(d) Think. Anxiety surely arises when we think about injustice, problems, human weakness and what might go wrong. Philippians 4:8 instructs us, instead, to let our minds dwell on positive things such as that which is honorable, right, pure, lovely, good, excellent, and praiseworthy. Here is evidence for the power of positive, biblically based thinking.
(e) Act. The Apostle Paul sets himself up as a model for action. €œThe things you have learned and received and heard and seen in me, put into constant practice. The Christian`s task is to do what the Bible teaches and not simply to sit listening. Anxiety reduction involves godly be­havior even in the midst of the anxiety.

Preventing Anxiety

The previous paragraphs, which comment on Philippians 4, give a formula for preventing anxiety as well as an approach to counseling. When people can be helped to rejoice, forbear, pray, think and act in accordance with scriptural teachings, there is progress toward anxiety control.
Studies of military personnel in combat situations reveal other ways in which people defend themselves against anxiety. First there is the de­velopment of self-confidence€”a belief in one`s ability to meet the chal­lenges of life (see chapter 24). Second, there is involvement in work and other activities which presumably expends nervous energy and distracts one from the anxiety-producing situation. Work has been described as one of the handiest ways of preventing and relieving anxiety, but work can become compulsive and be a way to keep from dealing with the causes of one`s anxiety. Third, there is faith in the ability and confidence of leaders who can deal with dangers. Then, these military studies showed, there is belief in God.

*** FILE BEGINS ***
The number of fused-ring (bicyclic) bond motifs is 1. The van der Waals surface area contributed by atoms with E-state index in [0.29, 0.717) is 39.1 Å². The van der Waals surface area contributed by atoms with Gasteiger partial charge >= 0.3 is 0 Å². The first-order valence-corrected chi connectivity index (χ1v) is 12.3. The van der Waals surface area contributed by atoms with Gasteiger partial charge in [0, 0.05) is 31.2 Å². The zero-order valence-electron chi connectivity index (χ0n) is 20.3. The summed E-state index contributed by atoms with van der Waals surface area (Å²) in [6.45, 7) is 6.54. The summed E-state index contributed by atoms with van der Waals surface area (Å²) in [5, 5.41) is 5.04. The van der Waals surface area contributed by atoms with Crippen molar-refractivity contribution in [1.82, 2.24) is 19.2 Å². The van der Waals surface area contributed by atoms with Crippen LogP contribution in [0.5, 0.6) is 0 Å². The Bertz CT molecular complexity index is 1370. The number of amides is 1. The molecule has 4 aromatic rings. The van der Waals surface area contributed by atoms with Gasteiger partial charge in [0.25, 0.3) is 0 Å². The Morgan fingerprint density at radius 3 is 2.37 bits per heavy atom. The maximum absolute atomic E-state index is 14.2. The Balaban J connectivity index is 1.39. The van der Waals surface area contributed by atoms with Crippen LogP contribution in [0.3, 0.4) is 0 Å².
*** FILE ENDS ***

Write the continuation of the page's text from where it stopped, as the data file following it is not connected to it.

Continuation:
1. Trust in God. The person who learns to walk in daily contact with God comes to agree with the hymnwriter who wrote, €œI know not what the future holds, but I know who holds the future. This conviction can bring great security when others are inclined to be anxious.
At times, however, such trust leads to a blind denial of reality, to a refusal to accept responsibilities, or to a rigidity of thinking which ulti­mately prevents the person from adapting to changing circumstances. In contrast, the Bible encourages realistic confrontation with problems and flexible decision-making. This enables people to grow and adapt to change or danger, while they maintain an underlying confidence in the sovereignty and wisdom of an all-powerful God.